# Converting fractional hex number into fractional decimal using pic

Discussion in 'Embedded Systems and Microcontrollers' started by RG23, Jun 28, 2011.

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1. ### RG23 Thread Starter Active Member

Dec 6, 2010
301
2
I am using pic16f887.

I want to know how to convert fractional hex number into fractional decimal.

If anyone has an idea please let me know

Thanks

2. ### ErnieM AAC Fanatic!

Apr 24, 2011
7,439
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Of course, a hex number by itself is an integer quantity. However, I will assume you have computed some quantity and have the fractional part saved off somewhere by itself.

The PIC knows nothing about fractions so knowing which processor you are using is somewhat meaningless. What you are trying to accomplish would be more meaningful.

Are you trying to present this information on some sort of display device? Typically one outputs the decimal part by converting to an ASCII string, then a period, then converts the fractional part to another string and output that.

In the past I have avoided such by careful choice of the units of stored quantities. For example, say I wish to present a voltage reading in the form "X.XX V". To do so I work out the math so the resultant answer is in the units of 10 millivolts, so 1 means .01 volts, 101 means 1.01 milivolts, and so on.

Then the value I have is converted in one shot to ASCII, and the string then broken up so the period can be inserted, and that string sent to the display. There is a bit of work inspecting the string length to insert the period in the correct place.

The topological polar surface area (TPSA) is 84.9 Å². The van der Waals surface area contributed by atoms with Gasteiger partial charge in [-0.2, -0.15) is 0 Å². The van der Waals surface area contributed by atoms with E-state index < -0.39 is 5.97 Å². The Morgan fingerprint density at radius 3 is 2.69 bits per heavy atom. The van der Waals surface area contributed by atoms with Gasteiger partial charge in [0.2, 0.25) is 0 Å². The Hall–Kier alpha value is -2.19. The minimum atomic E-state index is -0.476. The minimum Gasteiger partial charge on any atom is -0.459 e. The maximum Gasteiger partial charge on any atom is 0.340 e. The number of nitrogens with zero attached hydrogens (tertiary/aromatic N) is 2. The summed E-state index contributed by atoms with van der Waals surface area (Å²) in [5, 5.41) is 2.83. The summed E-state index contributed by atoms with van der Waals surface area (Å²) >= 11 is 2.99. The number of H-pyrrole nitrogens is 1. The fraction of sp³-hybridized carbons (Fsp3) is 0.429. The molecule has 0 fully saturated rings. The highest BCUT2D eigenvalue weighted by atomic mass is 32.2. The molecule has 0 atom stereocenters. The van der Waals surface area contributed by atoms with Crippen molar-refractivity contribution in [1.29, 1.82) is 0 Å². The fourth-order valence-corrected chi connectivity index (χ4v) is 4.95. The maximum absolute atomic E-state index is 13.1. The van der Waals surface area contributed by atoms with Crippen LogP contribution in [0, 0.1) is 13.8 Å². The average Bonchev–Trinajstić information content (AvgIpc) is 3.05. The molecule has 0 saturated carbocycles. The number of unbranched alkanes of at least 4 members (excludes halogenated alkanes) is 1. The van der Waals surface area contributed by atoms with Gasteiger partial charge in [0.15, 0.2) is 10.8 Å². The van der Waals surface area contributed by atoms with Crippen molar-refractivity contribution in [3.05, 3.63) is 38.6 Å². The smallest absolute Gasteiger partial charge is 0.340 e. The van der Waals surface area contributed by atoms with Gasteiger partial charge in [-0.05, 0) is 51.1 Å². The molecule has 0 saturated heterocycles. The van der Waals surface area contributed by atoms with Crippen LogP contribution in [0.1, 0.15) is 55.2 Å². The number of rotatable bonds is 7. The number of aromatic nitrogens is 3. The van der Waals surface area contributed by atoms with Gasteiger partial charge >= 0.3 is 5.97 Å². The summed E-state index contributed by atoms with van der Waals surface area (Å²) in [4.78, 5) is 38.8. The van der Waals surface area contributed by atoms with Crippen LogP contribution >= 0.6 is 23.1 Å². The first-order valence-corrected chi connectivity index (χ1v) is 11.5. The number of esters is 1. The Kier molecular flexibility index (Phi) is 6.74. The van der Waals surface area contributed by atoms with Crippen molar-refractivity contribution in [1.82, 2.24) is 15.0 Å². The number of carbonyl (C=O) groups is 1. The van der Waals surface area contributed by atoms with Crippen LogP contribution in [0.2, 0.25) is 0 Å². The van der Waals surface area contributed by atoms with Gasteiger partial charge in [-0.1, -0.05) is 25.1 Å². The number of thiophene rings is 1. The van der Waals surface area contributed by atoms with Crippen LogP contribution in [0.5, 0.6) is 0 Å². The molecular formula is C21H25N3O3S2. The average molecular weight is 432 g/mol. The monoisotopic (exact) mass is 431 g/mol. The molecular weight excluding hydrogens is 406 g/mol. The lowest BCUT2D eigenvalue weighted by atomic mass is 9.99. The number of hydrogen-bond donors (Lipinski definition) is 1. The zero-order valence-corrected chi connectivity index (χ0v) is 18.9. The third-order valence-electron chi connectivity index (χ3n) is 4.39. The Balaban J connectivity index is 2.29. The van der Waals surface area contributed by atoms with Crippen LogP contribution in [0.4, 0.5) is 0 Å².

3. ### RG23 Thread Starter Active Member

Dec 6, 2010
301
2
For example I have two hex numbers

96h and 07h

I have to divide them and display on LCD

the result in hex is 15.6d
the result in decimal is 21.42

I am presently displaying 21.6d on LCD

I have not figured out how to convert that fractional 0.6d into 0.42

If any idea please let me know

Thanks

4. ### joeyd999 AAC Fanatic!

Jun 6, 2011
2,757
2,936
do this:

96h * 100d / 07h

then display 4 digits.

even better:

((96h * 200d / 07h) + 1) / 2

(takes care of rounding!)

5. ### MrChips Moderator

Oct 2, 2009
12,636
3,454
I believe you are not giving us the full picture or you do not fully understand binary.
The hex numbers 96h and 07h are stored in binary on the computer.
How are you doing a hex division?

Dec 6, 2010
301
2
7. ### ErnieM AAC Fanatic!

Apr 24, 2011
7,439
1,627
OK, so you have 96H = 150D and 7H which is still 7D, and you wish to present the results to 2 decimal places. I mentioned you get to choose the units of your numbers. Pick units such that there is no decimal remainder after the division.

Start by taking the divident (150) and multiply it by 100 to get 15000, and divide that by your divisor to get 2142. Convert that to ASCII and get the string 2142. Now copy that string in pieces into another string so you can insert a decimal point. Your screen then says "21.42"

Do keep track of how big the variable you are holding the result can handle.

If you can't handle big variables, another way is to compute the decimal portion as you do. Then do a modulus division, which gives you the remainder from a division. Multiply THAT remainder by 100, and again divide by 7. It gives you the fractional portion while keeping the magnitude of the intermediate products smaller (by a factor of your divisor, right?)

150 mod 7 = 3

3 * 100 = 300

300 / 7 = 42

BTW, as a general note when doing integer arithmetic if you want a rounded off division you can always add half the divisor to the dividend to get a rounded off quotient. OP may wish to do that with the fractional part.

In c, that would be:

Qrounded = (dividend + divisor>>2) / divisor;

8. ### MrChips Moderator

Oct 2, 2009
12,636
3,454
I am not sure where you are getting the .6h from.

BTW, 15h.6h is the correct answer for 96h/07h.

The result from the division should be 21 and 65394 remainder.
You have to multiply the remainder by 65536 to get the decimal part = 42856

Sep 7, 2009
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Apr 20, 2004
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